James Webb Space Telescope delay pushes launch to May 2020

NASA has once again bumped the James Webb Space Telescope's launch date, this time from next year to May 2020. The delay follows an assessment that determined more time is needed for everything to be a success. The telescope remains a high priority for the space agency, it says, given that it is the Space Mission Directorate's top project. Despite the delay, NASA explains that substantial progress has been made, including a completion of all of the flight hardware.

The James Webb Space Telescope is a huge undertaking for the space agency, which says it is the largest international space science project the US has ever developed. NASA describes the telescope as "highly complex," explaining that the Standing Review Board has found that more time is necessary for additional testing, and to integrate the spacecraft's components, among other things.

Talking about the project is NASA Administrator Robert Lightfoot, who said:

Webb is the highest priority project for the agency's Science Mission Directorate, and the largest international space science project in U.S. history. All the observatory's flight hardware is now complete, however, the issues brought to light with the spacecraft element are prompting us to take the necessary steps to refocus our efforts on the completion of this ambitious and complex observatory.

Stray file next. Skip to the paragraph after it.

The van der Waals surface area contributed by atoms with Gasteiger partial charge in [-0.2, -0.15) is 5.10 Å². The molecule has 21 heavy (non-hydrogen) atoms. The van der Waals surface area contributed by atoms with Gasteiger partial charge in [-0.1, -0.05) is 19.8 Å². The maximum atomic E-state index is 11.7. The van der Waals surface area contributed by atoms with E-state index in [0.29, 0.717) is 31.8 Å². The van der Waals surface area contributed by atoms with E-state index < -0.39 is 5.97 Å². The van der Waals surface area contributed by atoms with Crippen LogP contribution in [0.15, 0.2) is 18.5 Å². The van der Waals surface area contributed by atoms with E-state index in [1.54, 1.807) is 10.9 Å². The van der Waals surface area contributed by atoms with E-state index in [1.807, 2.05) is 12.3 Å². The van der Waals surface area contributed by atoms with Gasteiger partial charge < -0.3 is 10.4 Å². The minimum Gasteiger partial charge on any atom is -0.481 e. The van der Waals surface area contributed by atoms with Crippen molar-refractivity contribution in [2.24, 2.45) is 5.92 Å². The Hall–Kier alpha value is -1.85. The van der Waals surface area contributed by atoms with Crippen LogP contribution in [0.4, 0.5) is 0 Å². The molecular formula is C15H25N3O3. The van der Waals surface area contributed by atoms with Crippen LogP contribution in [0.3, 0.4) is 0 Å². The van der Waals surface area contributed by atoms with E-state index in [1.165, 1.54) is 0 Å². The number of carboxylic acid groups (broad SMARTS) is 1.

Individually, the spacecraft element and telescope element meet the necessary requirements. The delay involves integrating the components together and then testing them again. As well, environmental testing still has to take place at Northrop Grumman Aerospace Systems in California. The joining of the telescope and science payload element to the spacecraft element this year will be a "pivotal" milestone for the observatory, says NASA.

In addition to the Standing Review Board, the space agency will assemble the Independent Review Board, an external group that will also look into the project. NASA says it will take both recommendations and findings from both boards, ultimately giving its own assessment to Congress later on this summer.